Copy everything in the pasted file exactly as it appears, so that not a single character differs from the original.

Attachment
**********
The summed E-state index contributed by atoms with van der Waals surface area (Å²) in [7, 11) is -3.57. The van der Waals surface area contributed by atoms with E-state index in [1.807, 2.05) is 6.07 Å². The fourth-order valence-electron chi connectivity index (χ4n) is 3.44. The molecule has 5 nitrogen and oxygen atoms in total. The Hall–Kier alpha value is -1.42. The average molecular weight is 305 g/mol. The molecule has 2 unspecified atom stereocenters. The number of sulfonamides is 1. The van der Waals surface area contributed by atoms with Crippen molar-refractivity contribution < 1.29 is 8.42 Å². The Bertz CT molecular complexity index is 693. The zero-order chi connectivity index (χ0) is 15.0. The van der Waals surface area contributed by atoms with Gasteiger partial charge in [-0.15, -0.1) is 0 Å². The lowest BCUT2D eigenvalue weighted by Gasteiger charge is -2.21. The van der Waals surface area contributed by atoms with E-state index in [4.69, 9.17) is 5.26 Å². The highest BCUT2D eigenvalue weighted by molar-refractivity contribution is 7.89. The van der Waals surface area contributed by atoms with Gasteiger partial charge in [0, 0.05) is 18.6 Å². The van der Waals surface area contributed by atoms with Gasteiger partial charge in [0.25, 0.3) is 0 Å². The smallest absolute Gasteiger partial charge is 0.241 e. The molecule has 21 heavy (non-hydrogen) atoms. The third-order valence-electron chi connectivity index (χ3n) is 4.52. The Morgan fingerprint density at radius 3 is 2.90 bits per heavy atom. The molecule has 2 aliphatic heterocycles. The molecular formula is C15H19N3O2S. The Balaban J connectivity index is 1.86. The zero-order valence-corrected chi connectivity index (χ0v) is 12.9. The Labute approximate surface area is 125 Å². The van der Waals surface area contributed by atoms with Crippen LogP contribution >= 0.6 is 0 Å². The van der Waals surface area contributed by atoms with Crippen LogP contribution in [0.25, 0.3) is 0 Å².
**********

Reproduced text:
The summed E-state index contributed by atoms with van der Waals surface area (Å²) in [7, 11) is -3.57. The van der Waals surface area contributed by atoms with E-state index in [1.807, 2.05) is 6.07 Å². The fourth-order valence-electron chi connectivity index (χ4n) is 3.44. The molecule has 5 nitrogen and oxygen atoms in total. The Hall–Kier alpha value is -1.42. The average molecular weight is 305 g/mol. The molecule has 2 unspecified atom stereocenters. The number of sulfonamides is 1. The van der Waals surface area contributed by atoms with Crippen molar-refractivity contribution < 1.29 is 8.42 Å². The Bertz CT molecular complexity index is 693. The zero-order chi connectivity index (χ0) is 15.0. The van der Waals surface area contributed by atoms with Gasteiger partial charge in [-0.15, -0.1) is 0 Å². The lowest BCUT2D eigenvalue weighted by Gasteiger charge is -2.21. The van der Waals surface area contributed by atoms with E-state index in [4.69, 9.17) is 5.26 Å². The highest BCUT2D eigenvalue weighted by molar-refractivity contribution is 7.89. The van der Waals surface area contributed by atoms with Gasteiger partial charge in [0, 0.05) is 18.6 Å². The van der Waals surface area contributed by atoms with Gasteiger partial charge in [0.25, 0.3) is 0 Å². The smallest absolute Gasteiger partial charge is 0.241 e. The molecule has 21 heavy (non-hydrogen) atoms. The third-order valence-electron chi connectivity index (χ3n) is 4.52. The Morgan fingerprint density at radius 3 is 2.90 bits per heavy atom. The molecule has 2 aliphatic heterocycles. The molecular formula is C15H19N3O2S. The Balaban J connectivity index is 1.86. The zero-order valence-corrected chi connectivity index (χ0v) is 12.9. The Labute approximate surface area is 125 Å². The van der Waals surface area contributed by atoms with Crippen LogP contribution >= 0.6 is 0 Å². The van der Waals surface area contributed by atoms with Crippen LogP contribution in [0.25, 0.3) is 0 Å².